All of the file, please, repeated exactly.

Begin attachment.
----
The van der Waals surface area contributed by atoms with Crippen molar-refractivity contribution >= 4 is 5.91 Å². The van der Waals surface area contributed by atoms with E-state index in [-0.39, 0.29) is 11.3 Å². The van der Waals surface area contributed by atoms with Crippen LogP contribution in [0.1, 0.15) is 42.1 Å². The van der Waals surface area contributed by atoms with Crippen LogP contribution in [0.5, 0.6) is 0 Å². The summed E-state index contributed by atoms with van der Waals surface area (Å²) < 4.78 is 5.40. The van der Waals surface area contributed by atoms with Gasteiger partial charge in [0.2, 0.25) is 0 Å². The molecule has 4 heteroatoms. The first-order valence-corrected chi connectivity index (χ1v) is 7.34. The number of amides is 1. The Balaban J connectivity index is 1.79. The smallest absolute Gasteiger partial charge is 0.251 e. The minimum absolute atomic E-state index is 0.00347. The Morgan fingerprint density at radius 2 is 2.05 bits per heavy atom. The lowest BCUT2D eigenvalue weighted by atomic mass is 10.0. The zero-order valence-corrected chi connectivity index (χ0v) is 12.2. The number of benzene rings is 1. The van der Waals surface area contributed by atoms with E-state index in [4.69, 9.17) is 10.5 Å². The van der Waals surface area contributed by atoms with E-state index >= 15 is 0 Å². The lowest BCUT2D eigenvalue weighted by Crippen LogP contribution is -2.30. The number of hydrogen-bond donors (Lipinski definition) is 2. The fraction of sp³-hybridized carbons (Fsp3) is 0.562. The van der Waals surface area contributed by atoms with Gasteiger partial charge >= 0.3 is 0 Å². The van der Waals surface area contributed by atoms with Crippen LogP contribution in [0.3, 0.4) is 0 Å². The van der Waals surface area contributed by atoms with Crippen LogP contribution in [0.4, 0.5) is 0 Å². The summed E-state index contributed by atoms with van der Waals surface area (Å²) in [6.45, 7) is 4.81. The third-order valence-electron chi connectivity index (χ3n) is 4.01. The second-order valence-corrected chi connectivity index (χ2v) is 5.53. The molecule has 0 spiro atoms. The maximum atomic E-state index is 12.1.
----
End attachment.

The van der Waals surface area contributed by atoms with Crippen molar-refractivity contribution >= 4 is 5.91 Å². The van der Waals surface area contributed by atoms with E-state index in [-0.39, 0.29) is 11.3 Å². The van der Waals surface area contributed by atoms with Crippen LogP contribution in [0.1, 0.15) is 42.1 Å². The van der Waals surface area contributed by atoms with Crippen LogP contribution in [0.5, 0.6) is 0 Å². The summed E-state index contributed by atoms with van der Waals surface area (Å²) < 4.78 is 5.40. The van der Waals surface area contributed by atoms with Gasteiger partial charge in [0.2, 0.25) is 0 Å². The molecule has 4 heteroatoms. The first-order valence-corrected chi connectivity index (χ1v) is 7.34. The number of amides is 1. The Balaban J connectivity index is 1.79. The smallest absolute Gasteiger partial charge is 0.251 e. The minimum absolute atomic E-state index is 0.00347. The Morgan fingerprint density at radius 2 is 2.05 bits per heavy atom. The lowest BCUT2D eigenvalue weighted by atomic mass is 10.0. The zero-order valence-corrected chi connectivity index (χ0v) is 12.2. The number of benzene rings is 1. The van der Waals surface area contributed by atoms with E-state index in [4.69, 9.17) is 10.5 Å². The van der Waals surface area contributed by atoms with E-state index >= 15 is 0 Å². The lowest BCUT2D eigenvalue weighted by Crippen LogP contribution is -2.30. The number of hydrogen-bond donors (Lipinski definition) is 2. The fraction of sp³-hybridized carbons (Fsp3) is 0.562. The van der Waals surface area contributed by atoms with Gasteiger partial charge >= 0.3 is 0 Å². The van der Waals surface area contributed by atoms with Crippen LogP contribution in [0.3, 0.4) is 0 Å². The van der Waals surface area contributed by atoms with Crippen LogP contribution in [0.4, 0.5) is 0 Å². The summed E-state index contributed by atoms with van der Waals surface area (Å²) in [6.45, 7) is 4.81. The third-order valence-electron chi connectivity index (χ3n) is 4.01. The second-order valence-corrected chi connectivity index (χ2v) is 5.53. The molecule has 0 spiro atoms. The maximum atomic E-state index is 12.1.